Jada-Amina Harvey, Nanyamka Gallardo, Omari Ferrell and Ike Nwoye

Jada-Amina Harvey, from left, Nanyamka Gallardo, Omari Ferrell and Ike Nwoye of Kenwood Academy perform their group piece during the Louder Than a Bomb 2013 preliminary bouts at Columbia College Saturday, Feb, 23, 2013, in Chicago. (John J. Kim / Chicago Tribune) (John J. Kim / Chicago Tribune / February 23, 2013)

During months of practice for the annual Louder Than a Bomb youth poetry festival, Epic Sound, the slam team from Kenwood Academy, struggled to nail down their group piece. LTAB's required group piece is written collaboratively by an entire slam team and performed by four students. Epic Sound focused their group piece on the idea of abortion. The main character in the piece is a pregnant teen, and the group wanted to explore whether it is better not to be born than to be born into an unjust world.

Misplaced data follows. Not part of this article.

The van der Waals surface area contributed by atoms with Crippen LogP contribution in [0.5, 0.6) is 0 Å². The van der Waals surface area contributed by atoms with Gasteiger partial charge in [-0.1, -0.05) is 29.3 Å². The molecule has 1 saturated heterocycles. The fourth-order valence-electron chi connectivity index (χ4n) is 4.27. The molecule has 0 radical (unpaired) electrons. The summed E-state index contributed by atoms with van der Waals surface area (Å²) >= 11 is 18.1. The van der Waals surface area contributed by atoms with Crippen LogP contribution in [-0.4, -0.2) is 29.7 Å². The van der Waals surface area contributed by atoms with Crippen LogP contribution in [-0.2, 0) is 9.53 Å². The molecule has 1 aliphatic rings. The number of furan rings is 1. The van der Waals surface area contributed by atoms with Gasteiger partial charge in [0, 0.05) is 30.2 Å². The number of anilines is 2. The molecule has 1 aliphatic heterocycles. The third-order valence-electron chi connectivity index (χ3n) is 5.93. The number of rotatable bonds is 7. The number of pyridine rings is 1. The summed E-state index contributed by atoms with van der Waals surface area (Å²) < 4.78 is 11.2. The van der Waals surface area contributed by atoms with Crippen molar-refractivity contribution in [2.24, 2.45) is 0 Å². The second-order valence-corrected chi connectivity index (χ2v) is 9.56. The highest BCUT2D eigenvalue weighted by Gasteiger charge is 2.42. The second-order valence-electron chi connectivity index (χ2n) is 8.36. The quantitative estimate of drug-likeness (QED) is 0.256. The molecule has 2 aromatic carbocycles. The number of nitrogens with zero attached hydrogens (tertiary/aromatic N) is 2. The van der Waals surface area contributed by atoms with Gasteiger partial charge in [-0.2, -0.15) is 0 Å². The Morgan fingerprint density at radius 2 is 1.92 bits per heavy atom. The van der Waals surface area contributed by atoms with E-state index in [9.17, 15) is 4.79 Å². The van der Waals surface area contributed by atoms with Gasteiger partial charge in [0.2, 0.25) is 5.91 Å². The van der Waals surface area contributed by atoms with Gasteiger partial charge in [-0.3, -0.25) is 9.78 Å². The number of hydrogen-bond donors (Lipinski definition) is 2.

Here is their piece:

Sons: When are we born?

Mothers: Is it when we embrace the world or defeat it?

Mother 1: I'm trembling,
barricading my fortress,
locking you inside my armor womb.
Our heartbeats in sync like a chorus,
but my life is amorphous.
My silhouette not proportionate.
I found a stranger in a self portrait.

Read more about Kenwood Academy's Epic Sound slam team's road to Louder Than a Bomb.

Click here to watch a video of the Epic Sound slam team performing in their first bout.

Click here to see more photos from Epic Sound's first bout.

Mothers: And all this darkness in my womb, I wonder will it be worth the blood on my hands.

Mother 2: These horizons close their eyes on me like everyone else. I guess that's just what people do.

Mother 1: But still the thought of my child being taken from me terrifies me.

Mother 2: My baby taken piece by piece,

Mother 1: Arm,

Mother 2: leg,

Mother 1: arm,

Mother 2: leg,

Mothers: head...
out of me.

Son 1: Mother, you're killing yourself trying to decide if I should live or die.

Sons: We both know that I'm going to do both.

Son 2: God gives life and can take it to,
and from what I see you ain't no holy figure.